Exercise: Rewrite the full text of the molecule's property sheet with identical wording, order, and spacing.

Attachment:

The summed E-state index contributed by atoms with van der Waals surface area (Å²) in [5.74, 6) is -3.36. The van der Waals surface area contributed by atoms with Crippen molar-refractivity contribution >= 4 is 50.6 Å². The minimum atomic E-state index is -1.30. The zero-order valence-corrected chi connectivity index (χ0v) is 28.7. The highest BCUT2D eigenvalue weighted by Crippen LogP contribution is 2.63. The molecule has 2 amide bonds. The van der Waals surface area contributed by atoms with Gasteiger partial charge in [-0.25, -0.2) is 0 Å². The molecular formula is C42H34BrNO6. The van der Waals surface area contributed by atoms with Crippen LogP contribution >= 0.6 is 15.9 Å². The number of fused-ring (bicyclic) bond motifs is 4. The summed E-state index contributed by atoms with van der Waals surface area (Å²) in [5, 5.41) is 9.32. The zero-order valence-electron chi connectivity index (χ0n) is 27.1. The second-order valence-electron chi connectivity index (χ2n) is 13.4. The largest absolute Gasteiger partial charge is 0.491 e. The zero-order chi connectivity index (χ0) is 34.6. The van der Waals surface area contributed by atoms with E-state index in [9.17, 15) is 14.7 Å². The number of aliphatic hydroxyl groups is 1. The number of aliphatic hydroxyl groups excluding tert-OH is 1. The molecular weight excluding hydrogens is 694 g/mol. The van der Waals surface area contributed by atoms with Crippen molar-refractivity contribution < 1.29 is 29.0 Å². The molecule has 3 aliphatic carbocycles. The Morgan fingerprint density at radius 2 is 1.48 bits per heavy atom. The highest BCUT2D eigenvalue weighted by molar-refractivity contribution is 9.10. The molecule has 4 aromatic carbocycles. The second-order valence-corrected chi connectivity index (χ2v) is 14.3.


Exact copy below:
The summed E-state index contributed by atoms with van der Waals surface area (Å²) in [5.74, 6) is -3.36. The van der Waals surface area contributed by atoms with Crippen molar-refractivity contribution >= 4 is 50.6 Å². The minimum atomic E-state index is -1.30. The zero-order valence-corrected chi connectivity index (χ0v) is 28.7. The highest BCUT2D eigenvalue weighted by Crippen LogP contribution is 2.63. The molecule has 2 amide bonds. The van der Waals surface area contributed by atoms with Gasteiger partial charge in [-0.25, -0.2) is 0 Å². The molecular formula is C42H34BrNO6. The van der Waals surface area contributed by atoms with Crippen LogP contribution >= 0.6 is 15.9 Å². The number of fused-ring (bicyclic) bond motifs is 4. The summed E-state index contributed by atoms with van der Waals surface area (Å²) in [5, 5.41) is 9.32. The zero-order valence-electron chi connectivity index (χ0n) is 27.1. The second-order valence-electron chi connectivity index (χ2n) is 13.4. The largest absolute Gasteiger partial charge is 0.491 e. The zero-order chi connectivity index (χ0) is 34.6. The van der Waals surface area contributed by atoms with E-state index in [9.17, 15) is 14.7 Å². The number of aliphatic hydroxyl groups is 1. The number of aliphatic hydroxyl groups excluding tert-OH is 1. The molecular weight excluding hydrogens is 694 g/mol. The van der Waals surface area contributed by atoms with Crippen molar-refractivity contribution < 1.29 is 29.0 Å². The molecule has 3 aliphatic carbocycles. The Morgan fingerprint density at radius 2 is 1.48 bits per heavy atom. The highest BCUT2D eigenvalue weighted by molar-refractivity contribution is 9.10. The molecule has 4 aromatic carbocycles. The second-order valence-corrected chi connectivity index (χ2v) is 14.3.